Wednesday, December 26, 2012

Things I Wish Still Existed (Because I Would Buy Them): Spy Magazine

Spy was a satirical monthly magazine founded in 1986 that, despite a brief revival in the early 90s, folded in 1998. Co-founded by Kurt Andersen and Graydon Carter, who you may know as the longtime editor of Vanity Fair, the New York-based magazine was 90% political satire and 10% serious investigative journalism. Their pieces targeted the American media and entertainment industries, staging hoaxes and experiments to challenge the American obsession with celebrity. The magazine especially targeted prominent American figures like Donald Trump, JFK, Hillary Clinton and Martha Stewart. The aggressive parodies the magazine became infamous for led to its lack of willing advertisers and its ultimate demise.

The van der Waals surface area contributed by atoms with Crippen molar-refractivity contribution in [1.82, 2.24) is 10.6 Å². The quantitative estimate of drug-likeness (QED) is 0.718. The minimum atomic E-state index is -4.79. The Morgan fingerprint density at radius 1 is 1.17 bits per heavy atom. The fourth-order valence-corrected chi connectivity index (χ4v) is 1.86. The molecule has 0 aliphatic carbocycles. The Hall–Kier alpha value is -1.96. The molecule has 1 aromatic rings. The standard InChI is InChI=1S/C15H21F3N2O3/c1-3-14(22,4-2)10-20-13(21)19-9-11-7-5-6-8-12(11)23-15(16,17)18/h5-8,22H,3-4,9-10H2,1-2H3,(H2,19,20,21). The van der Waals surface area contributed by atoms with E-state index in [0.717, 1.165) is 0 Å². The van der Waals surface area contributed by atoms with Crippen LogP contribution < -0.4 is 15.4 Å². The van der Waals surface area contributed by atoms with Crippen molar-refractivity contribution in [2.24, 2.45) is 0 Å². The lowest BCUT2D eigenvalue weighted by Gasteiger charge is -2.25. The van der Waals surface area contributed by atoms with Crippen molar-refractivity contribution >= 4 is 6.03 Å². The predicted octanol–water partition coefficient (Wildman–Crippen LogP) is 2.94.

Why would I buy it? Why do I kneel by my bedside at night and pray for a) the magazine's reincarnation or b) to be transported via time machine or Apparition to the 80s? For reasons like this: the eccentric oddball hilarious writers once decided to test the US Postal Service by addressing letters using only the famous recipients' photograph (the letters were successfully delivered). Another time, Spy decided to test the ethical limits of the public relations industry by successfully pitching a chain of fast-food restaurants that served freshly ground rabbits, and was marketed by a cute bunny mascot to told customers how tasty he'd be. People totally bought this. This is almost as good as when Kim Jong-Un was blushing and flattered because The Onion named him Sexiest Man Alive. 

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